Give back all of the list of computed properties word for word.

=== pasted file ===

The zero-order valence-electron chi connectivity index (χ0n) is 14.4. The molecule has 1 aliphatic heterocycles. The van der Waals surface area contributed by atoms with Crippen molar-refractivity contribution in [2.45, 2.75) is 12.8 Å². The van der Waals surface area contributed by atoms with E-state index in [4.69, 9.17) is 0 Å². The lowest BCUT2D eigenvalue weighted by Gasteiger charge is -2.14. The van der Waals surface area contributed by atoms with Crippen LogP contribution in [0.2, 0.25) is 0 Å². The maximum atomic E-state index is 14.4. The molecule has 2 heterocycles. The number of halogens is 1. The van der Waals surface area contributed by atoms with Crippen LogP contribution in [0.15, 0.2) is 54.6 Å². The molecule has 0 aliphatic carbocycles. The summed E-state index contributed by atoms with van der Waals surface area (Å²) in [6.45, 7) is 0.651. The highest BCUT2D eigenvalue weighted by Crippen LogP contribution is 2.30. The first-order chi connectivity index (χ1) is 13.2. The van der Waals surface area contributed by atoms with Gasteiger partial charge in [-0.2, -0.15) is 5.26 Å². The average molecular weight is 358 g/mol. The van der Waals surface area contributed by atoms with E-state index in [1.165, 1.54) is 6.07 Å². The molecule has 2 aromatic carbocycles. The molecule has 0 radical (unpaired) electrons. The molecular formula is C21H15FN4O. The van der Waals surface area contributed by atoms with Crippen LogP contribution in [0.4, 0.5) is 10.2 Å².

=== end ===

The zero-order valence-electron chi connectivity index (χ0n) is 14.4. The molecule has 1 aliphatic heterocycles. The van der Waals surface area contributed by atoms with Crippen molar-refractivity contribution in [2.45, 2.75) is 12.8 Å². The van der Waals surface area contributed by atoms with E-state index in [4.69, 9.17) is 0 Å². The lowest BCUT2D eigenvalue weighted by Gasteiger charge is -2.14. The van der Waals surface area contributed by atoms with Crippen LogP contribution in [0.2, 0.25) is 0 Å². The maximum atomic E-state index is 14.4. The molecule has 2 heterocycles. The number of halogens is 1. The van der Waals surface area contributed by atoms with Crippen LogP contribution in [0.15, 0.2) is 54.6 Å². The molecule has 0 aliphatic carbocycles. The summed E-state index contributed by atoms with van der Waals surface area (Å²) in [6.45, 7) is 0.651. The highest BCUT2D eigenvalue weighted by Crippen LogP contribution is 2.30. The first-order chi connectivity index (χ1) is 13.2. The van der Waals surface area contributed by atoms with Gasteiger partial charge in [-0.2, -0.15) is 5.26 Å². The average molecular weight is 358 g/mol. The van der Waals surface area contributed by atoms with E-state index in [1.165, 1.54) is 6.07 Å². The molecule has 2 aromatic carbocycles. The molecule has 0 radical (unpaired) electrons. The molecular formula is C21H15FN4O. The van der Waals surface area contributed by atoms with Crippen LogP contribution in [0.4, 0.5) is 10.2 Å².